Pope Francis ends landmark U.S. visit amid fanfare, skepticism

On the last day of his first visit to the United States, Pope Francis met privately and apologized on Sunday to survivors of sexual abuse by priests and others in Philadelphia. NewsHour's Stephen Fee, who has been covering the Pope's visit, joins Hari Sreenivasan to discuss the rest of the pontiff's day.

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    In Philadelphia, Pope Francis is in the final hours of his first ever visit to the United States.

    At a seminary this morning, the pope met privately with five survivors of sexual abuse by priests and others. Francis apologized to victims, saying, in part — quote — "I am profoundly sorry that your innocence was violated by those who you trusted. For those who were abused by a member of the clergy, I am deeply sorry for the times when you or your family spoke out to report the abuse, but you were not heard or believed."

    The pope later told 300 bishops he was — quote — "overwhelmed with shame" for how some priests had behaved, and he pledged zealous vigilance to protect children.

    POPE FRANCIS, Leader of Catholic Church (through translator): Crimes of sexual abuse of children cannot be maintained in secret for longer. And I commit to a zealous oversight from the church to ensure that youth are protected and that all those responsible will be held accountable.


    "NewsHour"'s Stephen Fee is covering the pope's weekend in Philadelphia, and joins me now to discuss the rest of the pope's day.

    So, Stephen, how did the pope spend his last day here in the U.S.?


    Yes, Hari, he started the morning off at the Saint Charles Borromeo Seminary.

    That's where he discussed meeting with abuse victims. He then continued on to a Philadelphia area correctional facility, where he met with inmates and their families. And then he capped off the day here on the Benjamin Franklin Parkway in the center of Philadelphia to join hundreds of thousands of faithful for an open-air mass.

    It's likely the largest gathering of this, his 10th international journey as pontiff and his first swing through the United States.


    So, Stephen, what makes this trip to Philadelphia different from his visits to Washington, D.C., and New York?


    Well, Hari, you know, in those places on Capitol Hill and the halls of the General Assembly, he was talking to world leaders about issues like global income inequality and climate change.

    Here, the pope is really addressing the faithful. You know, after all, the purported reason for his visit was the World Meeting of Families here in Philadelphia. And that's especially meaningful for Philadelphians. There's more than a million Catholics here.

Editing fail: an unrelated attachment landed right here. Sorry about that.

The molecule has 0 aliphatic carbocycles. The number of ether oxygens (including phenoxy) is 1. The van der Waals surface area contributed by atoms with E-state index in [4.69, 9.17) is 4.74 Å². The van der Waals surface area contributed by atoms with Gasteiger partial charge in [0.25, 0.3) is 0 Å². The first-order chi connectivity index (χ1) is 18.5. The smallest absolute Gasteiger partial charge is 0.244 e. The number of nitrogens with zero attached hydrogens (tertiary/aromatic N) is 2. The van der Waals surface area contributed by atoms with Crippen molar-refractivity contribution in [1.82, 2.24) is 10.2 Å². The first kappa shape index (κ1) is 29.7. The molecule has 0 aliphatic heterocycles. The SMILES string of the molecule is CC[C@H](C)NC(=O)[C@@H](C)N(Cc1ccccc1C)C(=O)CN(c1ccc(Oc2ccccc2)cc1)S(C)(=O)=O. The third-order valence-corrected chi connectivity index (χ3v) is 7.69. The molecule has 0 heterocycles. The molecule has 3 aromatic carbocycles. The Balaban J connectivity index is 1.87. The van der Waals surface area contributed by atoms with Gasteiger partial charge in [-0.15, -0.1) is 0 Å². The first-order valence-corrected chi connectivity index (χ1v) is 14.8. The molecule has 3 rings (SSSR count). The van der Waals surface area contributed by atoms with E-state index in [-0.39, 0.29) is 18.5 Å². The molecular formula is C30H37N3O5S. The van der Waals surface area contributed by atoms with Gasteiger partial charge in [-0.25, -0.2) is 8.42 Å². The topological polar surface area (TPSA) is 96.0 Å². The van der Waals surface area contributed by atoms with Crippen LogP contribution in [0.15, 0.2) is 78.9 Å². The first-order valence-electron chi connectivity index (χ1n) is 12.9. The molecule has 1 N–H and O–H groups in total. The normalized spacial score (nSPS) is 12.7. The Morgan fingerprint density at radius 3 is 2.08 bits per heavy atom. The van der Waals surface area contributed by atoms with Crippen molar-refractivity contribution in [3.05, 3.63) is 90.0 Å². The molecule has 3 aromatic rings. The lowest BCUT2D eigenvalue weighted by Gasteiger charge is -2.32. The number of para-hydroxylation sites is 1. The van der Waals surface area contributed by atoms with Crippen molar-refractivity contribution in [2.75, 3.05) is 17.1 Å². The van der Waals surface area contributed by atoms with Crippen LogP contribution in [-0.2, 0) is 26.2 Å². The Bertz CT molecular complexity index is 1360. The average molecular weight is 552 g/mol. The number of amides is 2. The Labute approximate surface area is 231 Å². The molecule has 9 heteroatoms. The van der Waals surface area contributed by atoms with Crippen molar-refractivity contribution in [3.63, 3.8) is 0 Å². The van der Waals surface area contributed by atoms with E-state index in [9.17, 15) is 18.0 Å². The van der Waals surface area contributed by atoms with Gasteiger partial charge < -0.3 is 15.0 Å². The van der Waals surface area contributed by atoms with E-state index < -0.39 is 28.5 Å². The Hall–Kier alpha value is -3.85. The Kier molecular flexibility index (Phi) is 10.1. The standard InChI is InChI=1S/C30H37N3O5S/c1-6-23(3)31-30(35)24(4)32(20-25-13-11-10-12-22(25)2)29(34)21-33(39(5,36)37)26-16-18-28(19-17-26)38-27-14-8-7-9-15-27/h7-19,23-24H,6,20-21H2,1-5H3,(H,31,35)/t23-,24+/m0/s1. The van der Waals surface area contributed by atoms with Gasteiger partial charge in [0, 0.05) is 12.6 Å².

The city was also shaken deeply by the sexual abuse scandal. Now, is this going to bring more people into the pews in church every Sunday? Is it going to forgive the crimes of the past? Maybe, maybe not. But for the people that we have met since we have been here from around the country, around the world, this is really putting a human face on an institution that numbers more than a billion members.


    Well, what's the security situation like? Is that different than these other cities?


    You know, I think so, Hari.

    It's sort of a combination of a festival environment and total lockdown. We got here on Friday afternoon. Main streets in Philadelphia were already closed down to traffic. There's pedestrians out, bikes out. We waited with the — with the security line on the way in here today. It took us two hours to get in.

    The line nearly doubled by the time we were in. So, there's a lot of lockdown here if Philly.


    OK. When he heads back to Rome this evening, what's next for him? What's next for the church?



    Well, you know, he will fly out of here, and he will meet briefly with Vice President Joe Biden. And when he returns to Rome, the story continues. Bishops in the Vatican will be meeting on issues of the family in the coming days. They will be talking about some of those hot-button issues that we have been talking about, about marriage and divorce and annulment, about the inclusion of gays and lesbians in the church, and, of course, the issue of women in the church, who still aren't permitted into the clergy and are seldom found in the higher echelons of power in the Catholic Church.

    You know, it's an important time for the pope. After all, despite his open message, he's still the leader of the Catholic Church. And there are still strong establishment strains there. So, it remains to be seen what kind of mark he will leave during his papacy.


    All right, "NewsHour"'s Stephen Fee, joining us from Philadelphia, thanks so much.


    Thank you, Hari.

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